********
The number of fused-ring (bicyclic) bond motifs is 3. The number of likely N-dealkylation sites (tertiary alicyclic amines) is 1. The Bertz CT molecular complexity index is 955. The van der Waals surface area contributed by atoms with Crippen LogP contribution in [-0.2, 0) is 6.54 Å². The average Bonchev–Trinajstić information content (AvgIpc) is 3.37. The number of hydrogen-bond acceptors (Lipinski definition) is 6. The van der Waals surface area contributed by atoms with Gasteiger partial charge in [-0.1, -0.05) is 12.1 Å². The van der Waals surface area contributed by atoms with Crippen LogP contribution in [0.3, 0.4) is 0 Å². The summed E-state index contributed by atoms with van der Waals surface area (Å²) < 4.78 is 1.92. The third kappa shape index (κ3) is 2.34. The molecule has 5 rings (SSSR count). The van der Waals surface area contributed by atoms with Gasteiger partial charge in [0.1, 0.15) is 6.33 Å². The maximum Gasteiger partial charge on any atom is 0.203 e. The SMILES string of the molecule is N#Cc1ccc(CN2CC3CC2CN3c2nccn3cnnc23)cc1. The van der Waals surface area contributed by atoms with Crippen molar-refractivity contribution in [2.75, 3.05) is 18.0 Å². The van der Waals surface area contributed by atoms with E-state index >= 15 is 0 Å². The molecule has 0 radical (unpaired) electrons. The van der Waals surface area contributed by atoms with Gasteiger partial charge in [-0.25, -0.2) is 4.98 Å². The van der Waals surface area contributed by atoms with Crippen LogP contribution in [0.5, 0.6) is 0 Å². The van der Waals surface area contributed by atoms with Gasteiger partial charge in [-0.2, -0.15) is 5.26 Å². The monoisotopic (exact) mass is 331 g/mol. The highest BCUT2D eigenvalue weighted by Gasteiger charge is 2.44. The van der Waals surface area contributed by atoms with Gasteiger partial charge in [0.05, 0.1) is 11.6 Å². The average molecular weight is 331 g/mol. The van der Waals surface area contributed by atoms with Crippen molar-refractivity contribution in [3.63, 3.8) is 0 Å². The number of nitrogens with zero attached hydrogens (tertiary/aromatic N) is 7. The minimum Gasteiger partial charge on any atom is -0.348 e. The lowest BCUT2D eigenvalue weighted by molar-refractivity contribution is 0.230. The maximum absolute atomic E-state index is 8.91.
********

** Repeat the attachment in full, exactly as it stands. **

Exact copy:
The number of fused-ring (bicyclic) bond motifs is 3. The number of likely N-dealkylation sites (tertiary alicyclic amines) is 1. The Bertz CT molecular complexity index is 955. The van der Waals surface area contributed by atoms with Crippen LogP contribution in [-0.2, 0) is 6.54 Å². The average Bonchev–Trinajstić information content (AvgIpc) is 3.37. The number of hydrogen-bond acceptors (Lipinski definition) is 6. The van der Waals surface area contributed by atoms with Gasteiger partial charge in [-0.1, -0.05) is 12.1 Å². The van der Waals surface area contributed by atoms with Crippen LogP contribution in [0.3, 0.4) is 0 Å². The summed E-state index contributed by atoms with van der Waals surface area (Å²) < 4.78 is 1.92. The third kappa shape index (κ3) is 2.34. The molecule has 5 rings (SSSR count). The van der Waals surface area contributed by atoms with Gasteiger partial charge in [0.1, 0.15) is 6.33 Å². The maximum Gasteiger partial charge on any atom is 0.203 e. The SMILES string of the molecule is N#Cc1ccc(CN2CC3CC2CN3c2nccn3cnnc23)cc1. The van der Waals surface area contributed by atoms with Crippen molar-refractivity contribution in [2.75, 3.05) is 18.0 Å². The van der Waals surface area contributed by atoms with E-state index >= 15 is 0 Å². The molecule has 0 radical (unpaired) electrons. The van der Waals surface area contributed by atoms with Gasteiger partial charge in [-0.25, -0.2) is 4.98 Å². The van der Waals surface area contributed by atoms with Crippen LogP contribution in [0.5, 0.6) is 0 Å². The van der Waals surface area contributed by atoms with Gasteiger partial charge in [-0.2, -0.15) is 5.26 Å². The monoisotopic (exact) mass is 331 g/mol. The highest BCUT2D eigenvalue weighted by Gasteiger charge is 2.44. The van der Waals surface area contributed by atoms with Gasteiger partial charge in [0.05, 0.1) is 11.6 Å². The average molecular weight is 331 g/mol. The van der Waals surface area contributed by atoms with Crippen molar-refractivity contribution in [3.63, 3.8) is 0 Å². The number of nitrogens with zero attached hydrogens (tertiary/aromatic N) is 7. The minimum Gasteiger partial charge on any atom is -0.348 e. The lowest BCUT2D eigenvalue weighted by molar-refractivity contribution is 0.230. The maximum absolute atomic E-state index is 8.91.